Dalrymple comments:

This is what a friend of mine calls a mashed-potato answer, one that does not address the question but succeeds in conveying a vague and non-committal aura of benevolence. Our solidarity: who could be against it? But what would it mean in practice, our solidarity? It would mean spreading out all the illegal migrants who have arrived in Italy among the other countries of Europe, whether those other countries wanted them or not (and whether or not the migrants wanted to go to the countries allocated to them). Solidarity might not last very long, and might turn into its opposite: extreme hostility. The word solidarity suggests something that those in favour of mass migration are at pains to deny: that the migrants, far from being an asset to the countries they have migrated to, are a burden on them.

Dalrymple points out that von der Leyen

disregards the evidence that Salvini’s policy has been a great success, at least from the point of view of preventing illegal immigration into Italy and deaths by drowning of those trying to reach it. He has saved incomparably more lives by his firmness than have all the NGOs put together who try to save the drowning.

The self-righteous NGOs, who make a mockery of national laws, have by encouraging people to try to reach Italy

underwritten thousands of deaths. It is one thing to save the drowning whenever you find them, but another to go looking for them. The NGOs are an illustration of Wilde’s definition of the sentimentalist: one who desires to have the luxury of an emotion without paying for it. The costs are imposed on others.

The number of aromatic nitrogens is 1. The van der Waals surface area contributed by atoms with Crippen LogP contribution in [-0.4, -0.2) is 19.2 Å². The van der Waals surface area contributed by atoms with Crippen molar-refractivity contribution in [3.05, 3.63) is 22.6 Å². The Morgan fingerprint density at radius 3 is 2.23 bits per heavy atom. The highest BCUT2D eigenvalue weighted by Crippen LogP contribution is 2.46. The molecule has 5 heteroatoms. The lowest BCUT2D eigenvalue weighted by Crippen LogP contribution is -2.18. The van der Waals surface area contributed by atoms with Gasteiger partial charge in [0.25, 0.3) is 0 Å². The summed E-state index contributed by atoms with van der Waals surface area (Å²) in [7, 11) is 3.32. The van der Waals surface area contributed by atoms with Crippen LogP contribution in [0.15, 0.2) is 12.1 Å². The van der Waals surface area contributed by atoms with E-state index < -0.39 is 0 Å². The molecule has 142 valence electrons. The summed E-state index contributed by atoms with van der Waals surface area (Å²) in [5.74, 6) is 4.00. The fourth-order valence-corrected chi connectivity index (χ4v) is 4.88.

There is in von der Leyen, Dalrymple observes,

very little other than slogan, cliché and evasion, with a leavening of humbug.

Immigration and British incompetence

Screen Shot 2016-07-01 at 23.32.20Dalrymple points out that much immigration to the UK, for instance from Poland,

has been good and even necessary for the country.

He draws attention to the fact that the inability or unwillingness

of the British public administration to control the kind of immigration that is most feared, for example from Moslem countries,

is associated with

a generalised administrative incompetence.

He attributes the incompetence to

a culture of frivolity and to careerism in bureaucracies grown too large and convoluted to have any connection with their ostensible purposes.

Why the West has to import labour

Despicable work, according to the UK newspaper the Guardian

Despicable work, according to the UK newspaper the Guardian

People, especially young people, in the better-off countries of Western Europe very often have completely the wrong attitude to work, if they work. The result, writes Dalrymple, is that,

despite mass unemployment, we have to import labour

in order that certain kinds of work be done. In Ireland, for example, Dalrymple says that

an old lady of my acquaintance needed 24-hour attendance, and this was provided by a Filipina, even at a time when there was 15% unemployment in Ireland.

An important factor is the

system of social security and unemployment benefits. The economic difference between doing this type of work and not working is not great enough to entice any native to do it.

There is also a

psychological, cultural or even religious difference. The change in the title of the senior nurse in a hospital ward from sister to ward manager is indicative of a change in sensibility, from a residually religious notion of serving others to a technocratic one. In the popular imagination, the distinction between service and servitude has been more or less eliminated.